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    So I have to write an essay on Out Out by Robert Frost and Disabled by Wilfred Owen, and I am aiming for an A* but my teacher isn't great and therefore I don't really know much about the poems. I've written the main bulk of it, but apparently there are still quite a few problems. If you can offer any help with this, please do. Please do not hesitate to ask for more details if needed.

    Thanks
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    (Original post by skridovaste)
    So I have to write an essay on Out Out by Robert Frost and Disabled by Wilfred Owen, and I am aiming for an A* but my teacher isn't great and therefore I don't really know much about the poems. I've written the main bulk of it, but apparently there are still quite a few problems. If you can offer any help with this, please do. Please do not hesitate to ask for more details if needed.

    Thanks

    More details please


    What's the essays question? Can try and bombard you with information on the poems that way.
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    Sorry for the late reply. The question is about how despair is portrayed in those two poems.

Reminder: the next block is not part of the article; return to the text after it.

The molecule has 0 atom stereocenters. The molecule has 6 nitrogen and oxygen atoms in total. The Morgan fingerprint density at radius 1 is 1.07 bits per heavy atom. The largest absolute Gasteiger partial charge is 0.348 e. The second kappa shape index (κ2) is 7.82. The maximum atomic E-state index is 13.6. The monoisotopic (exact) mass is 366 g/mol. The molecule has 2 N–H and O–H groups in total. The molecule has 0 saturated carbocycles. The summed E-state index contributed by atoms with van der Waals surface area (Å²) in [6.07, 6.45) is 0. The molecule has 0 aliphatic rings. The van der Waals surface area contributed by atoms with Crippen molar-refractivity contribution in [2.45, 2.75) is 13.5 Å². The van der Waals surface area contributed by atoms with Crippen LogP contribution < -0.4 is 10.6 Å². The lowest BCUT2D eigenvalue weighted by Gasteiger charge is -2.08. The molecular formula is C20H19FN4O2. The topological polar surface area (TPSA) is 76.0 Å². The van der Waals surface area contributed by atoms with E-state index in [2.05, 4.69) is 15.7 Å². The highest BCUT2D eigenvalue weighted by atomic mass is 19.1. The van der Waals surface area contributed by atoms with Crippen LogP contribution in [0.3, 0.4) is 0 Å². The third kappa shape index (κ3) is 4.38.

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    This isn't specific to those texts as I haven't done either -although I have done other Wilfrid Owen war poems so I'll try and remember some things from that... btw I got A* in my English lit gcse. This is my unofficial general formula, this is what kinda went through my head when writing essays.

    1) PLAN.- Just do a subject header for each paragraph at what 'types' of desperation is shown. With comparison essays you want to look at pretty basic links between the texts then go further onto each text (or just one) individually in each paragraph. Do bullet points of the quotes you want to use and why

    2) Make sure you include a point about emotions, imagery etc all the basics.

    3) Don't be afraid to say something a little out of the box that could be completley wrong- but ask it as a question. This shows you have the capability to analyse texts, but doesn't make you sound wrong= BONUS POINTS. Oh yeh and only say it if you have evidence to back it up- that goes for anything.

    4) Don't make the same point twice, even in slightly different ways.

    5) Look on websites for analysations of both texts (dont rly want to find one comparing the two, look for individual analysations). Note down any important points, words or images that you could link.

    Soz that wasnt really in the correct order, its just what I do. Hope this helps
 
 
 
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